The first document at this site is a memo to Kagan’s then-boss, Justice Thurgood Marshall, recommending that the Court deny review in a particular case. The way this process works, for background purposes, is basically this: the Court receives many thousands of petitions for review (called “petitions for a writ of certiorari, or “cert petitions” for short) each year. Each petition is assigned to a law clerk, and the clerk writes a brief memo summarizing the facts, the applicable law, and a brief analysis and recommendation as to whether or not the Court should grant review. In the vast majority of cases, the recommendation will be “deny.” Of the hundreds of cert petitions I reviewed in my year working at the Court, I recommended “grant” only twice (if you’re curious, the Court granted one of them, and denied the other).
The NYT chose to highlight a memo written by Kagan recommending that the Court deny review in a case concerning the interplay of immigration law and criminal law. Here’s how they present it:
From the highlighted bit — obviously what the NYT thinks is most important — Kagan’s position may seem surprising. Is she recommending that the Court deny review in a case where the result was legally wrong, simply because the result was in her view “equitable”? That’s apparently what NYT reporter Charlie Savage thinks:
Ms. Kagan wrote that the Justice Department’s view was “almost certainly correct.” Still, she recommended against taking the appeal because the judge had “ensured an equitable result” at “no great cost to the Republic.”
But that’s probably an inaccurate interpretation. In the context of a memo on a cert petition, it is entirely routine to recommend denying review even though the result may have been incorrect. The Supreme Court only takes a tiny fraction of the cases in which review is sought; a significant percentage of the cases in which review is denied were almost certainly wrongly decided. Unless a case presents a split between different courts of appeals, or presents a question of unusual importance, or otherwise seems like an exceptional case requiring Supreme Court review, cert will almost certainly be denied. The mere fact that the lower court got it wrong is a relatively unimportant factor in the certiorari calculus.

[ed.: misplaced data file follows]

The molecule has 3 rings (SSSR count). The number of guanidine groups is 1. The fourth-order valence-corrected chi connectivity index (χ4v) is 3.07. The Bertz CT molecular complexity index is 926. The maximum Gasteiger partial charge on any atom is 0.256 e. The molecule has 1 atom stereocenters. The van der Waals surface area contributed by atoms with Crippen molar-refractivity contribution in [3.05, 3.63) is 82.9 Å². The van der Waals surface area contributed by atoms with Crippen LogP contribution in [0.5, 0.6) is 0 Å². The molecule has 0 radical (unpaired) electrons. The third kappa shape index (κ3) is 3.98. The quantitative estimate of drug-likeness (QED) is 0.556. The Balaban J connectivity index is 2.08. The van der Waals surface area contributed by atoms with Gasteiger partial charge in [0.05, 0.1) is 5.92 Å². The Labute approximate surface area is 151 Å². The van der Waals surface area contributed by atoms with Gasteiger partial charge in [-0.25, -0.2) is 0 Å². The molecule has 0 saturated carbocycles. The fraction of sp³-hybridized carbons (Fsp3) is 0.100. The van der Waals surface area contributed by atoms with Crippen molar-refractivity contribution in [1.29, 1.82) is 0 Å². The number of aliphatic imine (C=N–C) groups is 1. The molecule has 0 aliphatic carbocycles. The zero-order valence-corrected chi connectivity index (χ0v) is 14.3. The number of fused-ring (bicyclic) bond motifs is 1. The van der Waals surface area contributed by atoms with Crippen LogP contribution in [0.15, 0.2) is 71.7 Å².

What actually drove Kagan’s recommendation to deny review, IMHO, is the next bit, which the NYT did not highlight:
Notwithstanding the [Solicitor General]’s flaming rhetoric, the [District Court]’s decision and the [Court of Appeals]’s page-long affirmance is unlikely to have any consequences beyond this case. This very unusual case simply does not present a certworthy issue.
Particularly because the facts in this case were quite odd, Kagan’s recommendation seems to me absolutely correct. A case featuring strange facts, unlikely to recur, to which the lower court applied settled law — whether or not correctly — in a manner unlikely to set an important precedent, is a terrible candidate for Supreme Court review. This cert memo tells us nothing more than the fact that Kagan was perfectly capable of telling “certworthy” cases from non-certworthy cases, according to well-established criteria. It’s an entirely ordinary cert memo, IMHO, that shouldn’t be on the NYT’s site.